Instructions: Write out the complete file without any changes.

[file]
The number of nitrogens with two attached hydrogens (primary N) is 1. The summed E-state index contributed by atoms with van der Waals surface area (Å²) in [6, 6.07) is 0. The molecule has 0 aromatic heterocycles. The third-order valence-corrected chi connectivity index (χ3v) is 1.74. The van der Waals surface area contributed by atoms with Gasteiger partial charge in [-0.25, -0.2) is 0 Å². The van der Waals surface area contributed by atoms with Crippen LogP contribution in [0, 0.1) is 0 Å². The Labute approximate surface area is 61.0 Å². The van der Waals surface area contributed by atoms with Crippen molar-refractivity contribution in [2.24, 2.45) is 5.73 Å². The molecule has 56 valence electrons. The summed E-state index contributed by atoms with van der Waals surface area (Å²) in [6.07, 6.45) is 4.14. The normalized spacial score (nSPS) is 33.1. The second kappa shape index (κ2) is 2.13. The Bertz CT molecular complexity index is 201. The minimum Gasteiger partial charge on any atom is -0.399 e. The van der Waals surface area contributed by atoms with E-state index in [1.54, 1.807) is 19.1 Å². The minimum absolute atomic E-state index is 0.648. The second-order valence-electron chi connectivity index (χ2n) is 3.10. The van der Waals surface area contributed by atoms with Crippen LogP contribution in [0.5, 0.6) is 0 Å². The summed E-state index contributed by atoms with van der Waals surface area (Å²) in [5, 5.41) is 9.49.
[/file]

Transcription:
The number of nitrogens with two attached hydrogens (primary N) is 1. The summed E-state index contributed by atoms with van der Waals surface area (Å²) in [6, 6.07) is 0. The molecule has 0 aromatic heterocycles. The third-order valence-corrected chi connectivity index (χ3v) is 1.74. The van der Waals surface area contributed by atoms with Gasteiger partial charge in [-0.25, -0.2) is 0 Å². The van der Waals surface area contributed by atoms with Crippen LogP contribution in [0, 0.1) is 0 Å². The Labute approximate surface area is 61.0 Å². The van der Waals surface area contributed by atoms with Crippen molar-refractivity contribution in [2.24, 2.45) is 5.73 Å². The molecule has 56 valence electrons. The summed E-state index contributed by atoms with van der Waals surface area (Å²) in [6.07, 6.45) is 4.14. The normalized spacial score (nSPS) is 33.1. The second kappa shape index (κ2) is 2.13. The Bertz CT molecular complexity index is 201. The minimum Gasteiger partial charge on any atom is -0.399 e. The van der Waals surface area contributed by atoms with E-state index in [1.54, 1.807) is 19.1 Å². The minimum absolute atomic E-state index is 0.648. The second-order valence-electron chi connectivity index (χ2n) is 3.10. The van der Waals surface area contributed by atoms with Crippen LogP contribution in [0.5, 0.6) is 0 Å². The summed E-state index contributed by atoms with van der Waals surface area (Å²) in [5, 5.41) is 9.49.